Asking for donations may be one of the ‘least favorite’ things on my list. There’s just something about reaching out to people and requesting they make a contribution to one of my kids’ extracurricular activities that doesn’t inspire me. Yet, it’s one of those necessary evils… whether it was selling Girl Scout Cookies or wrapping paper when our kids were younger, I always had a ‘not another one’ attitude about the approach.
That’s why when we attended a meeting about a summer league team for my varsity basketball playing son – and the mom organizing everything said, “We’ll need to ask for donations or raise money for uniforms” – I cringed with anxiety and thought, ‘I kinda hoped we were past that phase.’
Yet being a good rules follower and helper guy, I suggested to my wife that we needed to reach out to establishments where we spend a lot of money and ask for their help. So through email and in-person visits, we requested donations from our dentist of 12 years, car repair place where we’ve been loyal customers for a decade and favorite two restaurants (one fast-casual and the other upscale).
What were the results? I’m thrilled to report four-for-four. These small business owners made a nice contribution – even knowing the reach for their advertising dollars would be minimal. One followed up with an email to Kathy that said, “Thank you for thinking of me.” I was so surprised by their responses that I decided Success Handler, LLC also needed to write a check.
There are two lessons here: 1) Never shy away from asking… you never know how much someone might want to help; and, 2) When a parent or organization makes a request of your business, catch them off guard by saying ‘Yes!’ They already have enough folks who will decline.
One other thing is certain: we’ll remain loyal customers of those four service providers for years. So they’ll end up way ahead regardless of whether anyone else becomes a customer after seeing their names on the back of our warm-up jerseys.
Here is the fourth most important lesson I learned during 2010:
Human Spirit – It’s set in my hometown. It’s about football. Its main characters are underdogs. That’s why my favorite book this year was “Twelve Mighty Orphans.” I remember my mother telling me that, when she was a little girl, Masonic Home – an orphanage on the south side of Fort Worth – was one of the dominant teams in Texas high school football. Before reading Jim Dent’s biography, I had no idea what the Mighty Mites accomplished during the Great Depression. Despite having only a dozen players each season, they established a dynasty, and a couple of players made it to the NFL. If you like stories that blend sports, history and overcoming great odds, give it a read.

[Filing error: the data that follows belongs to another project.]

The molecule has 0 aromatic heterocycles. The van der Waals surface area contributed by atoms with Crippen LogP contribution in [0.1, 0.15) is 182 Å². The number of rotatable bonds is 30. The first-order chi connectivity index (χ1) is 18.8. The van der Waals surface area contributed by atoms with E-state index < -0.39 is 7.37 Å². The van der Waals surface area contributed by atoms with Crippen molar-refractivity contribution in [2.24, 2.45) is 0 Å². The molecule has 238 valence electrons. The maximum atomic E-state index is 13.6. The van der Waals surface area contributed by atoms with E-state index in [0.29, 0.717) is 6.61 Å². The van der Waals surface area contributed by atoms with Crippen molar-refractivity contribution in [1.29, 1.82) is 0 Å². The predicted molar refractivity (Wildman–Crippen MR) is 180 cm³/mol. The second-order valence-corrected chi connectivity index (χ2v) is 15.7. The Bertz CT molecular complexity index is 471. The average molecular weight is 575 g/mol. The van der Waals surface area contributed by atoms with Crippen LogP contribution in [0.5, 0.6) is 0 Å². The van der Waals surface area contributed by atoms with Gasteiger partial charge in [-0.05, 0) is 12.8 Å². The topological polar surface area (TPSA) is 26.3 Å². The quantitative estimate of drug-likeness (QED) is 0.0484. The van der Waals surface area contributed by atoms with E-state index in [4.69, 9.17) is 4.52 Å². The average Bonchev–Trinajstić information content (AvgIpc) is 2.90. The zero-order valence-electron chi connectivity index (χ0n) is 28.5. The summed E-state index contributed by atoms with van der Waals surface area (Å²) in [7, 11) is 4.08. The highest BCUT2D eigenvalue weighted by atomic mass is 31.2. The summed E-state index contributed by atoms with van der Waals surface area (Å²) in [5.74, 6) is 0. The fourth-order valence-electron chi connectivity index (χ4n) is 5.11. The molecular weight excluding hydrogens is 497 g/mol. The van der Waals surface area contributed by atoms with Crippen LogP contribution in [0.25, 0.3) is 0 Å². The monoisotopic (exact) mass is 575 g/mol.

You may have seen the You Tube video – shot with a cell phone – of a charter school teacher here in Houston allegedly beating up a student last month. She’s 40. The boy is 13. The video appears to show her kicking his back, slapping his face and slamming his head against the wall. News stories suggest other teachers were watching the incident.
Perhaps you heard about the pole vaulter in California – a senior in high school – who was the last competitor in the championship meet. She cleared the height to give her school its first-ever league title. As the girls and their parents celebrated, the coach of the losing team walked over to an official and pointed to his wrist. Then he pointed to the girl, who was wearing a small string friendship bracelet. Seems there is a rule – Section 3, Article 3 of the National Federation of State High School Associations – that states: “Jewelry shall not be worn by contestants.” The penalty is “the competitor is disqualified from the event.”
Officials discussed the situation and decided to disqualify the girl, thus awarding the title to the second place team. Afterward, the coach who pointed out the infraction – he’s 54 – said: “It’s unfortunate for the young lady. But you’ve got to teach the kids the rules are rules… I feel bad for what happened, but I guarantee you she’ll never wear jewelry during a track meet again.”
With adults acting like this, is it surprising when executives from the three companies involved in the Gulf oil rig disaster appeared before Congress this week, each chose to raise questions about their partners’ liability? Senator Frank Lautenberg (D-NJ) summarized the day’s finger pointing: “The conclusion that I draw is that nobody assumes responsibility.”
Perhaps it’s time to start reiterating those lessons you learned in kindergarten and many appear to have forgotten: 1) Maintain composure no matter how stressful the situation – or take time out; 2) Winning isn’t everything – but sportsmanship is the measure of a person; and 3) Accept responsibility – regardless of the consequences you face.
Why do grown-ups make things so hard?